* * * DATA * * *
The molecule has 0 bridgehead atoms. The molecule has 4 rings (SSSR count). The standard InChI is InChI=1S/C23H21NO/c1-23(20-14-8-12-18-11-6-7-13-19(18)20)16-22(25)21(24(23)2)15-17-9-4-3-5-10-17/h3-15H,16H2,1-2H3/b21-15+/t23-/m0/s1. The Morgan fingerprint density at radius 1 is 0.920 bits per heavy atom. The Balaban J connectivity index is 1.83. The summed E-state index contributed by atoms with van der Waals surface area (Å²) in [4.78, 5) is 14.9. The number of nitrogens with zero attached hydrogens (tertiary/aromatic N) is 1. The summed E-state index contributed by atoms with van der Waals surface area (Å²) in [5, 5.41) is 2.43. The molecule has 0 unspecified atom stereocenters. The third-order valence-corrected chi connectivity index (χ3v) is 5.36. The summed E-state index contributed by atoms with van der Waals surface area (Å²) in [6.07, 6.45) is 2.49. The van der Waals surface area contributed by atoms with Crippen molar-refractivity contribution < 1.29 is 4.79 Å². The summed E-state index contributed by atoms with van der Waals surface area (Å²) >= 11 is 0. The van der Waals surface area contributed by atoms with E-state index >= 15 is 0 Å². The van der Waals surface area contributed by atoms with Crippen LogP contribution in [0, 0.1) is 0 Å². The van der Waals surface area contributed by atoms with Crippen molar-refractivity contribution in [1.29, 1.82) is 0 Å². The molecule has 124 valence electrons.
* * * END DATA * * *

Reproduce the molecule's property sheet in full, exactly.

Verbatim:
The molecule has 0 bridgehead atoms. The molecule has 4 rings (SSSR count). The standard InChI is InChI=1S/C23H21NO/c1-23(20-14-8-12-18-11-6-7-13-19(18)20)16-22(25)21(24(23)2)15-17-9-4-3-5-10-17/h3-15H,16H2,1-2H3/b21-15+/t23-/m0/s1. The Morgan fingerprint density at radius 1 is 0.920 bits per heavy atom. The Balaban J connectivity index is 1.83. The summed E-state index contributed by atoms with van der Waals surface area (Å²) in [4.78, 5) is 14.9. The number of nitrogens with zero attached hydrogens (tertiary/aromatic N) is 1. The summed E-state index contributed by atoms with van der Waals surface area (Å²) in [5, 5.41) is 2.43. The molecule has 0 unspecified atom stereocenters. The third-order valence-corrected chi connectivity index (χ3v) is 5.36. The summed E-state index contributed by atoms with van der Waals surface area (Å²) in [6.07, 6.45) is 2.49. The van der Waals surface area contributed by atoms with Crippen molar-refractivity contribution < 1.29 is 4.79 Å². The summed E-state index contributed by atoms with van der Waals surface area (Å²) >= 11 is 0. The van der Waals surface area contributed by atoms with E-state index >= 15 is 0 Å². The van der Waals surface area contributed by atoms with Crippen LogP contribution in [0, 0.1) is 0 Å². The van der Waals surface area contributed by atoms with Crippen molar-refractivity contribution in [1.29, 1.82) is 0 Å². The molecule has 124 valence electrons.